On breaking open the mould in due time the casting is taken out and cleaned. The casting is then placed in the hands of an expert workman known as a finisher, who removes the ‘’runners’’ and stops the vents. The final stage is the colouring by chemical process to green or various shades of brown, as required by the client. Though the majority of our work is in bronze, at times we have work in silver or aluminium. ‘’ Mr Parlanti, who is a highly skilled craftsman, agreed with this brief description of the wax process. The sand process, which is suited for certain classes of work, is hardly so complicated, but produces excellent results. Asked whether the war had affected their business, Mr Mercer said that it had to a limited extent, as some of their work was held in abeyance at the moment. For the present, however, the men were working eight hours a day rather than ten.
Interestingly, the bronze ‘Entente Cordial’ was stolen some time ago. A replacement was commissioned, and the sculptor John Doubleday was given the job. The bronze was then cast by Art Bronze in Fulham (still active today) whose founder, Charles Gaskin, had worked at Parlanti’s before setting up his own foundry in 1922 in response to the huge amount of orders for bronze casting that were piling in.
Bronze lions by the sculptor Albert Bruce-Joy at the base of the Dingle (not Cabot) Tower, Halifax, Nova Scotia. Image kindly supplied by Vistan Photography – Stephen Fralick
Nearing the pole by John Cassidy
A quotation from Alessandro’s foundry to the Australian sculptor Harold Parker dated February 20th 1915 is interesting in that it gives us an idea as to the cost of casting at the time. ‘For Casting an Equestrian Statue 12 feet high from bottom of Plinth to top of man’s head, £700.0.0 13 feet high £800.0.0.‘ The quotation went on to state that the prices would vary according to the complexity of the work.
The effect of WW1 on the work at the foundry, which was evident even as early as September 1914, continued with very limited production. Papers concerning a bronze casting by Parlanti, due for completion in 1915 but not delivered until July 1916, state how the Parlanti foundry had been ordered to temporarily suspend its artistic work in order to produce vital munitions.
By about 1917 at the very latest (if not some time well before) Alessandro, now 55 years old, decided that he had had enough of the British climate, and decided to return to Italy. The actual dates concerning the sale and subsequent running of the foundry are a little vague. A letter dated 9th July 1917 to the architect Sir Robert Lorimer from the foundry concerning the Glenelg Memorial contained some notable content concerning casting of the period. ‘We endeavour to cast as light as possible with a uniform thickness of Metal to avoid unequal contraction which causes fracture and unsightly filling in with Lead, this is always objectionable & detrimental to the best Artistic work.’ The letter further states how the fine art of working out the weight and the method of casting ‘is not generally understood by ordinary founders‘. This letter is signed on behalf of Alexander Parlanti, and it is unclear as to whether Alessandro was still actively involved in the foundry during what was clearly a changeover period.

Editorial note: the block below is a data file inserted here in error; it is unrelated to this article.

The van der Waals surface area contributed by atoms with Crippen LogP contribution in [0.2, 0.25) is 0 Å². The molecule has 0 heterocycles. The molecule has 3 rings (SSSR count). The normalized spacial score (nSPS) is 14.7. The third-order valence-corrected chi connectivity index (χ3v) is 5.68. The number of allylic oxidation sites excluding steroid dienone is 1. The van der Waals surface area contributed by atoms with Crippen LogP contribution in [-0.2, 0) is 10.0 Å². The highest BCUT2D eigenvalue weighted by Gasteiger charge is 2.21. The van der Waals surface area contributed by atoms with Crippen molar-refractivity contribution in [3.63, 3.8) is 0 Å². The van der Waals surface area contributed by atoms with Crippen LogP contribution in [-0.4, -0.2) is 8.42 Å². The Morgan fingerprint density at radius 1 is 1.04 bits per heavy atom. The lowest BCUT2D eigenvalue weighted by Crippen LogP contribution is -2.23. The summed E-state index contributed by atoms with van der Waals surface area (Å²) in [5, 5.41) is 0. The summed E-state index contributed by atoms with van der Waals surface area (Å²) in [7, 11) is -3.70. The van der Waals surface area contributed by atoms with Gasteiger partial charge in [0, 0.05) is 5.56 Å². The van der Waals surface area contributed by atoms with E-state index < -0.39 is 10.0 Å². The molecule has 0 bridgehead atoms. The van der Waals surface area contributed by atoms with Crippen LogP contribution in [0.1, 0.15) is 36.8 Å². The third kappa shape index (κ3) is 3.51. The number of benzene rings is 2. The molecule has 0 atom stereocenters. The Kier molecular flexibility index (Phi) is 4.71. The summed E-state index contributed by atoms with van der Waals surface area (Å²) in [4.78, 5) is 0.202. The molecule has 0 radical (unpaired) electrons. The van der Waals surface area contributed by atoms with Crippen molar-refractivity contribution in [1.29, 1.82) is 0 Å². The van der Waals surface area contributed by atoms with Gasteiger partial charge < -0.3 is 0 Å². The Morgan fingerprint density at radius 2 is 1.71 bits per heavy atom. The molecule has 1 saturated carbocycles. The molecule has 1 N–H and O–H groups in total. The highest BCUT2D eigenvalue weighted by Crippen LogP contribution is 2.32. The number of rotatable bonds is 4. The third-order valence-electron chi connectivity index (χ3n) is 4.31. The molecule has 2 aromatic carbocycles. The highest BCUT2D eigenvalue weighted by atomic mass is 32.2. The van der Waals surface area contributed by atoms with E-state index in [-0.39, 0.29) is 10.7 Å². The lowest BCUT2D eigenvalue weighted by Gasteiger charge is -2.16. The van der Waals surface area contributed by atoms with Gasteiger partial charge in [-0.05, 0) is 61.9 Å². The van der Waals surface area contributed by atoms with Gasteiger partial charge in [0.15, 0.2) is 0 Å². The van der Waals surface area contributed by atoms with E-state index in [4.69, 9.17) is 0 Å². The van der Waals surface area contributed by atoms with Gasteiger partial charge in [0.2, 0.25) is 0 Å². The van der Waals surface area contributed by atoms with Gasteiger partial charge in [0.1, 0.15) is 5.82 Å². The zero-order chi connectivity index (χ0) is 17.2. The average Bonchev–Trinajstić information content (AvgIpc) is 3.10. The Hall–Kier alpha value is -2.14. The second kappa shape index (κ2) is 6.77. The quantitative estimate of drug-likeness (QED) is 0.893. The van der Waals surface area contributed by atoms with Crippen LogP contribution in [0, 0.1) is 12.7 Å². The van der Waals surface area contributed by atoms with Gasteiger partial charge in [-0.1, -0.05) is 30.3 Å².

When writing to Lorimer on February 4th 1918 Ercole Parlanti mentions his previous casting work with Alessandro at Parsons Green Lane ‘who at that time was in London‘, and goes on to write ‘the Parsons Green works having a little time ago passed in new hands altogether’. However, as late as November 1918 The London Gazette reported that a licence had been granted by the Board of Trade to both James I Martin trading as Fulham Bronze Company and Alexander Parlante (sic) under the Non Ferrous Metal Industry Act.
Certainly by 1920, Alessandro was back bronze casting in Rome. The World War 1 monument in Bolsena, Italy (birthplace of Alessandro’s father Antonio Parlanti), to the fallen from the village, which was unveiled in May 1920, contained the name of Alessandro’s son, Riccardo Parlanti. Riccardo had died on 14th July 1918 in a surgical ambulance following combat. Bibliolabo, Italy, states (after translation) ‘Several local workers were employed for the work of the monument, while the bronze pieces (from the bottom: the plate bearing the names of the fallen, the ornamental garland placed almost at the base of the column, the connecting band between the two parts constituting the column and the Statue of Victory) were the work of the Fonderia artistica A. Parlanti of Rome.’ Most of the bronze pieces, including the Statue of Victory, were removed for the war effort in 1940, and a different figure was later cast and put atop the Memorial. The Bolsena War Memorial was also moved from its original site in Piazza Umberto to its current location at Via Cassia Vecchia/Via Antonio Gramsci.
Bolsena War Memorial, original castings and location. Image courtesy of bibliolabo.it
The foundry at Parsons Green Lane passed to James Martin, who went on to form two short lived companies: The Albion Art Foundry Ltd. in July 1919 and The Fulham Bronze Company Ltd. in December 1920. The new owners of the foundry continued to use the letterhead of Alessandro, no doubt to benefit from the first class reputation that had been established over the previous twenty years or so. The telephone directories continued to list Alessandro for some time after his departure. Alessandro’s brother Ercole, who had worked alongside him for so many years, started his own foundry just over a mile away at West Kensington.